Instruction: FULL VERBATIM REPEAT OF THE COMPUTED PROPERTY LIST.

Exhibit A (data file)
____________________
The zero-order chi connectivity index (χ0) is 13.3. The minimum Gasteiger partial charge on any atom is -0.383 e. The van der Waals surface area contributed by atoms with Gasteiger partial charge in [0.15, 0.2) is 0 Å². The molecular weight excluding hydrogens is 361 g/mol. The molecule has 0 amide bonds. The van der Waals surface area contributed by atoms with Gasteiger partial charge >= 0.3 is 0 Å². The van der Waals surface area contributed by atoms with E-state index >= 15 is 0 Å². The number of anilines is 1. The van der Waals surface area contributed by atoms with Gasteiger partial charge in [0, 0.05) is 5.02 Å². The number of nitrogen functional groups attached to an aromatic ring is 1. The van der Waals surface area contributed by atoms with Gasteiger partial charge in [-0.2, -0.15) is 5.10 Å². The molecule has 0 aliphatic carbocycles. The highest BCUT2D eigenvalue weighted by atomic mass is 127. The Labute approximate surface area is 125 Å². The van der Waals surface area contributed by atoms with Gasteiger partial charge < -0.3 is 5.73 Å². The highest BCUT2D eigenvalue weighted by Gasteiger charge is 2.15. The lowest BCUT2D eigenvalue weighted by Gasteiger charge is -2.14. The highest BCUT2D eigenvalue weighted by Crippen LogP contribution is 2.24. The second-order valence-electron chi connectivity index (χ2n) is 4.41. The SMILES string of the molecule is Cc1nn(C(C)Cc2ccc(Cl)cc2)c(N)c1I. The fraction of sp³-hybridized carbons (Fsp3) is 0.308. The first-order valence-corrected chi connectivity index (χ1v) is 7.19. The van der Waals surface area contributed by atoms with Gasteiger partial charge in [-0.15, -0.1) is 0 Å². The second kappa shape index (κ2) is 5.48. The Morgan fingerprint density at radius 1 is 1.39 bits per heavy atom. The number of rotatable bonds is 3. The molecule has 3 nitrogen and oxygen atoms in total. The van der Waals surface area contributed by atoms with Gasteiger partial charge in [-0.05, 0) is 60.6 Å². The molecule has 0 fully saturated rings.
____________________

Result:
The zero-order chi connectivity index (χ0) is 13.3. The minimum Gasteiger partial charge on any atom is -0.383 e. The van der Waals surface area contributed by atoms with Gasteiger partial charge in [0.15, 0.2) is 0 Å². The molecular weight excluding hydrogens is 361 g/mol. The molecule has 0 amide bonds. The van der Waals surface area contributed by atoms with Gasteiger partial charge >= 0.3 is 0 Å². The van der Waals surface area contributed by atoms with E-state index >= 15 is 0 Å². The number of anilines is 1. The van der Waals surface area contributed by atoms with Gasteiger partial charge in [0, 0.05) is 5.02 Å². The number of nitrogen functional groups attached to an aromatic ring is 1. The van der Waals surface area contributed by atoms with Gasteiger partial charge in [-0.2, -0.15) is 5.10 Å². The molecule has 0 aliphatic carbocycles. The highest BCUT2D eigenvalue weighted by atomic mass is 127. The Labute approximate surface area is 125 Å². The van der Waals surface area contributed by atoms with Gasteiger partial charge < -0.3 is 5.73 Å². The highest BCUT2D eigenvalue weighted by Gasteiger charge is 2.15. The lowest BCUT2D eigenvalue weighted by Gasteiger charge is -2.14. The highest BCUT2D eigenvalue weighted by Crippen LogP contribution is 2.24. The second-order valence-electron chi connectivity index (χ2n) is 4.41. The SMILES string of the molecule is Cc1nn(C(C)Cc2ccc(Cl)cc2)c(N)c1I. The fraction of sp³-hybridized carbons (Fsp3) is 0.308. The first-order valence-corrected chi connectivity index (χ1v) is 7.19. The van der Waals surface area contributed by atoms with Gasteiger partial charge in [-0.15, -0.1) is 0 Å². The second kappa shape index (κ2) is 5.48. The Morgan fingerprint density at radius 1 is 1.39 bits per heavy atom. The number of rotatable bonds is 3. The molecule has 3 nitrogen and oxygen atoms in total. The van der Waals surface area contributed by atoms with Gasteiger partial charge in [-0.05, 0) is 60.6 Å². The molecule has 0 fully saturated rings.